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In a previous paper, I showed that several cults carried out on the Mountain were related to foundation, and were meant to reinforce the roots of kingship as well as regenerating the king when the latter was aged, ailed or diseased. Today, I will examine two ceremonies where the Mountains move towards the city and try to discover the meaning of these travels: a monthly festival and a procession ceremony included within the KI.LAM festivities. In both cases the Mountains go to the city of Hattusha: I will demonstrate that in these two cases their journey is aimed at consolidating royalty and foundation. A new interpretation of the KI.LAM can therefore be surmised: it was one of the most important Hittite religious festivals. I will nevertheless recall the main characteristics of Hittite mountains and some aspects of ritual foundations performed on mountaintops.
 
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Télipinu au Tabal
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The Weather God of the vineyard mentioned in the Sultanhan and Bor inscriptions show many similarities with the one depicted on the Ivriz rock carving. Il therefore seems likely that we are dealing with the same deity when looking at these three monuments. The God shows characteristic features which compare well with those of Telepinu, one of the most important gods of the Hittite pantheon during the second millennium B.C.
 
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Grands rois, petits rois, gouvernants de second rang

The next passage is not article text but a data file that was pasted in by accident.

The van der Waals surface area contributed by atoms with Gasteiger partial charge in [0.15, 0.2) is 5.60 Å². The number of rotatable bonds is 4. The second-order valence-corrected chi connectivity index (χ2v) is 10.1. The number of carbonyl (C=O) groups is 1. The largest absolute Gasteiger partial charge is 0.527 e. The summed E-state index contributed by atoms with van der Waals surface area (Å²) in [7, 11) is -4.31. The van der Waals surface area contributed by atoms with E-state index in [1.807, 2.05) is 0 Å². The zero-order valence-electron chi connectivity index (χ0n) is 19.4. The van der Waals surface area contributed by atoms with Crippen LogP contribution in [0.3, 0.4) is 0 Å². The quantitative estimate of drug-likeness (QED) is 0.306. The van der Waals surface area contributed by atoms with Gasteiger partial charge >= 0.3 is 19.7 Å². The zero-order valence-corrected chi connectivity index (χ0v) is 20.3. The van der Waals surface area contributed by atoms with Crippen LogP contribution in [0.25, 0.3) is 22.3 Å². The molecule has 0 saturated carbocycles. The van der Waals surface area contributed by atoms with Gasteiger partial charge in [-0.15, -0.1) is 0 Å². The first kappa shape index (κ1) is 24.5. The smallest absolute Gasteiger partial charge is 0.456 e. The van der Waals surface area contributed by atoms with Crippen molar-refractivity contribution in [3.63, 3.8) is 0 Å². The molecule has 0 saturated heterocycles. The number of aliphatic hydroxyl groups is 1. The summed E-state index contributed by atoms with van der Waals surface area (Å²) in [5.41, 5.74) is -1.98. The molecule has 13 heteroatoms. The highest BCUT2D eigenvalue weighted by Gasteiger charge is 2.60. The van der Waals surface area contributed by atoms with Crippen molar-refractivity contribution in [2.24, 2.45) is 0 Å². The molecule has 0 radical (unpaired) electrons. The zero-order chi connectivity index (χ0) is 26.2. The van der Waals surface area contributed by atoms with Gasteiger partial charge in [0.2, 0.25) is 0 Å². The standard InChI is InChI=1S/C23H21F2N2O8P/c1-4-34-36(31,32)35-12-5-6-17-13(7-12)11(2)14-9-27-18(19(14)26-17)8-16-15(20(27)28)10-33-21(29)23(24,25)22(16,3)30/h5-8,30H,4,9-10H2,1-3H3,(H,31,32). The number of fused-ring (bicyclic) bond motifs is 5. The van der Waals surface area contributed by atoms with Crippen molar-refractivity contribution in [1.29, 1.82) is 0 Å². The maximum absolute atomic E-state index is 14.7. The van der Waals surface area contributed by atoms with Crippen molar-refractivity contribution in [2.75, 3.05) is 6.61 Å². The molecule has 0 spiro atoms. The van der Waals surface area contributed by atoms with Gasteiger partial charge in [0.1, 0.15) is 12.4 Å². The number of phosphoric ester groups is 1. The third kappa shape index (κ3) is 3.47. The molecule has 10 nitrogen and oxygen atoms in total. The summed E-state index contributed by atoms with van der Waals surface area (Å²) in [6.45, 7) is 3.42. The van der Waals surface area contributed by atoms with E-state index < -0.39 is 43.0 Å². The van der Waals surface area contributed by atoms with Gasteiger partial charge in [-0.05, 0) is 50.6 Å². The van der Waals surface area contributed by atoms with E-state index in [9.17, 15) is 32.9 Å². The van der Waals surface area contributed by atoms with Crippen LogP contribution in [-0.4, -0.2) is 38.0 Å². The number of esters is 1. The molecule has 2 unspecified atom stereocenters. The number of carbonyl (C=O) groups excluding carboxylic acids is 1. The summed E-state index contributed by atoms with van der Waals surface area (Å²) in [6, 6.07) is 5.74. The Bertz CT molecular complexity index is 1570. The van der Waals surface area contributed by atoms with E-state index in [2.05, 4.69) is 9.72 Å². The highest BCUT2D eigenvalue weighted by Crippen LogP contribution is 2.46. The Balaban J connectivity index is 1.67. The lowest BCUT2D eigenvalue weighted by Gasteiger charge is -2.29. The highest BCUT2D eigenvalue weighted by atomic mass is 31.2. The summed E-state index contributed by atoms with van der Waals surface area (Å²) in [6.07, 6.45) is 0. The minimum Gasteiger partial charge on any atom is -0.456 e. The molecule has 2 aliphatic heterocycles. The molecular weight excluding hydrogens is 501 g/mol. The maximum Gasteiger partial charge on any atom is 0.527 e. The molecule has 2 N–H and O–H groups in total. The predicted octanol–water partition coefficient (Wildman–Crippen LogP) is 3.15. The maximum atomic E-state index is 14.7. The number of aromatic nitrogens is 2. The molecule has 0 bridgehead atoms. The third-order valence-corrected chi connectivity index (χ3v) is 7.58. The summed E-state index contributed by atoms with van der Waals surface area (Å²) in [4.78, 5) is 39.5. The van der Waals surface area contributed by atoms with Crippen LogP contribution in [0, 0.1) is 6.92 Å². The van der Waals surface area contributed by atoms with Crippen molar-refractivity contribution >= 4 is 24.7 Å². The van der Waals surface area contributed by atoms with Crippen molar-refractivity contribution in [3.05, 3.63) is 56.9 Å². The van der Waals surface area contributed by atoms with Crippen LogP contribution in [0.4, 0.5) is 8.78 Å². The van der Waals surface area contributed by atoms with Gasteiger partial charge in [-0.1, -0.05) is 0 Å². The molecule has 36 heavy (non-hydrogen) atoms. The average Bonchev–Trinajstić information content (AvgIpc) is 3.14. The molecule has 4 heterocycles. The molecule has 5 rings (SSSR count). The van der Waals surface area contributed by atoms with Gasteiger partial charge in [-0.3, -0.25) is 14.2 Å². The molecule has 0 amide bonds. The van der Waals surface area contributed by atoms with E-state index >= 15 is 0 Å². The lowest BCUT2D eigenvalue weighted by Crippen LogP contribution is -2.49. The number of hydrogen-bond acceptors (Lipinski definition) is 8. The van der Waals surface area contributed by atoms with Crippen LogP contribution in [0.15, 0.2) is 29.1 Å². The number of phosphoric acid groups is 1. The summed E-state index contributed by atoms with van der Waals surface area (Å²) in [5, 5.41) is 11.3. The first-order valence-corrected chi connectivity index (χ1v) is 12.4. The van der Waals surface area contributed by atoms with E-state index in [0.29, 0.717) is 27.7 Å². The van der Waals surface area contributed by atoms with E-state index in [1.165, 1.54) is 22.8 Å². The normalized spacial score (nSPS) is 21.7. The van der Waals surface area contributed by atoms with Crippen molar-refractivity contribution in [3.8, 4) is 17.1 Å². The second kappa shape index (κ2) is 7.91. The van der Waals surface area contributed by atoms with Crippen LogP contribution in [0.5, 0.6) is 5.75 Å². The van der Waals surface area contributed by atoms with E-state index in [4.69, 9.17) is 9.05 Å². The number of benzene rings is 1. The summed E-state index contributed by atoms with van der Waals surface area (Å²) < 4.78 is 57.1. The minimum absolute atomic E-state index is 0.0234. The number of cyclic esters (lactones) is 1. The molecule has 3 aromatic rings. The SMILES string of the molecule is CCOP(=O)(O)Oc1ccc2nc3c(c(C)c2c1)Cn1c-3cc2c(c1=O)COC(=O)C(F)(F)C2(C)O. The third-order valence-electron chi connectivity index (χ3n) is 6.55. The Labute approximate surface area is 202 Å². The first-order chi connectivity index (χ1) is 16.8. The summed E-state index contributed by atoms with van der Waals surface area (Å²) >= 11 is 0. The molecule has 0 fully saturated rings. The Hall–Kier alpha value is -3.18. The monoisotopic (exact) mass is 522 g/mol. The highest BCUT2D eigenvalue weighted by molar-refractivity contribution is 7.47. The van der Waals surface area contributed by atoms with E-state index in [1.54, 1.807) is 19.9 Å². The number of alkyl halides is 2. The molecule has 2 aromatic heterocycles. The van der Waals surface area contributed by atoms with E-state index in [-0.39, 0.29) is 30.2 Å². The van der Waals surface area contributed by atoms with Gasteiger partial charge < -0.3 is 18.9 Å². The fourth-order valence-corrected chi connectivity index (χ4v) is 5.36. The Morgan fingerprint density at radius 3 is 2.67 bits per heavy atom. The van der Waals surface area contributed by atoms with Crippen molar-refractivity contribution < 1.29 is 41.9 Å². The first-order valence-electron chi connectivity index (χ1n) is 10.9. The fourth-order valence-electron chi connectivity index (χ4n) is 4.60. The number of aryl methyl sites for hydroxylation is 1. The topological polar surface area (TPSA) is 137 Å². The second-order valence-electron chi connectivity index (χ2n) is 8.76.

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This paper investigates the relations between the Hittite and the Assyrian kings during the 13th century B.C., with special reference to the use of the title “Great King”. New possible interpretations of some famous passages of the royal correspondence are proposed, as well of the attitude of the Hittite king towards the Assyrian king.

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Alašiya et Ougarit
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At the end of the late Bronze Age, Alashiya was characterized by a very mixed population: Mycenians, Hittites,  “people of the sea”, Syrians.
The different excavations carried on the island show a general state of prosperity, with international trade expansion. Relations were numerous particularly with Ugarit as shown by the finding of a lot of cypriot ceramics in this city and its harbour, a specific writing, the settlement of Alashiyan people in Ugarit, letters sent between the two courts. The documentation unearthed from the “Urtenu’s house” confirms these relationships. People from Alashiya worked in Ugarit, Cyprus shifted copper, Ugarit horses, oil and handicrafts. Both royal courts exchanged “presents” and pieces of information; it might even be possible that they had been bound by mariage.
 
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Mythologie de fondation dans quelques îles et sur les rivages de la mer Égée
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Drawing a parallel between Apollo and Telipinu as founders brings to light the numerous analogies between the foundation processes in ancient Greece and Anatolia. Such analogies, which can hardly be put down to a common Indo-European origin, lead us to wonder whether Anatolia did not play a prominent part in the building up of the Apollo-centered foundation process in ancient Greece.
 
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Le bifolium sinaïtique grec μ 109
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The codex Sin. Gr. μ 109 recently discovered in Mount Sinaï contains 27 couples of moral sentences in iambic trimeters of the Carmen I,1,32 attributed to Gregory of Nazianzen. Those sentences are publiced and compared with the Benedictine edition of Patrologia Græca, 37, col.